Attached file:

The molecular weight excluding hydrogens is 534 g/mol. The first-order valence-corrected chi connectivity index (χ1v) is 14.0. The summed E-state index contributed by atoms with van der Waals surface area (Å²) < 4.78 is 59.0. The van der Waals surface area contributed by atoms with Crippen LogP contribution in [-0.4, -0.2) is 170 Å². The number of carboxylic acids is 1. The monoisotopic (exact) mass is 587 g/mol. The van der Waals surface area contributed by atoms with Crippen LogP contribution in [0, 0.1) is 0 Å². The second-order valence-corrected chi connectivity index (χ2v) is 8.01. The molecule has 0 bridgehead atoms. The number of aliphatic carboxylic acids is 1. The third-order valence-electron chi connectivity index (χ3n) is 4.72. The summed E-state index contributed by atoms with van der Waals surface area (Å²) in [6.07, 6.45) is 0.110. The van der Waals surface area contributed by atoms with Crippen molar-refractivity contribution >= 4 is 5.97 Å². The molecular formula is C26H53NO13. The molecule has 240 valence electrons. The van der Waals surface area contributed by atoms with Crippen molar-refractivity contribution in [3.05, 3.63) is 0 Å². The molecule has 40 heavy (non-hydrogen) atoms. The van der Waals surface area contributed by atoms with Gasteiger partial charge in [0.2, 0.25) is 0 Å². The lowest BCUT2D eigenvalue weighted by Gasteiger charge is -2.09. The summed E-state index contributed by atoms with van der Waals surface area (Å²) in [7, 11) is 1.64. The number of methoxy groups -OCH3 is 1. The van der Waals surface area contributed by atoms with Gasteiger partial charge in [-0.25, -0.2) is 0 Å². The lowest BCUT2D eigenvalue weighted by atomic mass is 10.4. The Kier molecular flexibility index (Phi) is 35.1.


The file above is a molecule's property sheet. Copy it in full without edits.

The molecular weight excluding hydrogens is 534 g/mol. The first-order valence-corrected chi connectivity index (χ1v) is 14.0. The summed E-state index contributed by atoms with van der Waals surface area (Å²) < 4.78 is 59.0. The van der Waals surface area contributed by atoms with Crippen LogP contribution in [-0.4, -0.2) is 170 Å². The number of carboxylic acids is 1. The monoisotopic (exact) mass is 587 g/mol. The van der Waals surface area contributed by atoms with Crippen LogP contribution in [0, 0.1) is 0 Å². The second-order valence-corrected chi connectivity index (χ2v) is 8.01. The molecule has 0 bridgehead atoms. The number of aliphatic carboxylic acids is 1. The third-order valence-electron chi connectivity index (χ3n) is 4.72. The summed E-state index contributed by atoms with van der Waals surface area (Å²) in [6.07, 6.45) is 0.110. The van der Waals surface area contributed by atoms with Crippen molar-refractivity contribution >= 4 is 5.97 Å². The molecular formula is C26H53NO13. The molecule has 240 valence electrons. The van der Waals surface area contributed by atoms with Crippen molar-refractivity contribution in [3.05, 3.63) is 0 Å². The molecule has 40 heavy (non-hydrogen) atoms. The van der Waals surface area contributed by atoms with Gasteiger partial charge in [0.2, 0.25) is 0 Å². The lowest BCUT2D eigenvalue weighted by Gasteiger charge is -2.09. The summed E-state index contributed by atoms with van der Waals surface area (Å²) in [7, 11) is 1.64. The number of methoxy groups -OCH3 is 1. The van der Waals surface area contributed by atoms with Gasteiger partial charge in [-0.25, -0.2) is 0 Å². The lowest BCUT2D eigenvalue weighted by atomic mass is 10.4. The Kier molecular flexibility index (Phi) is 35.1.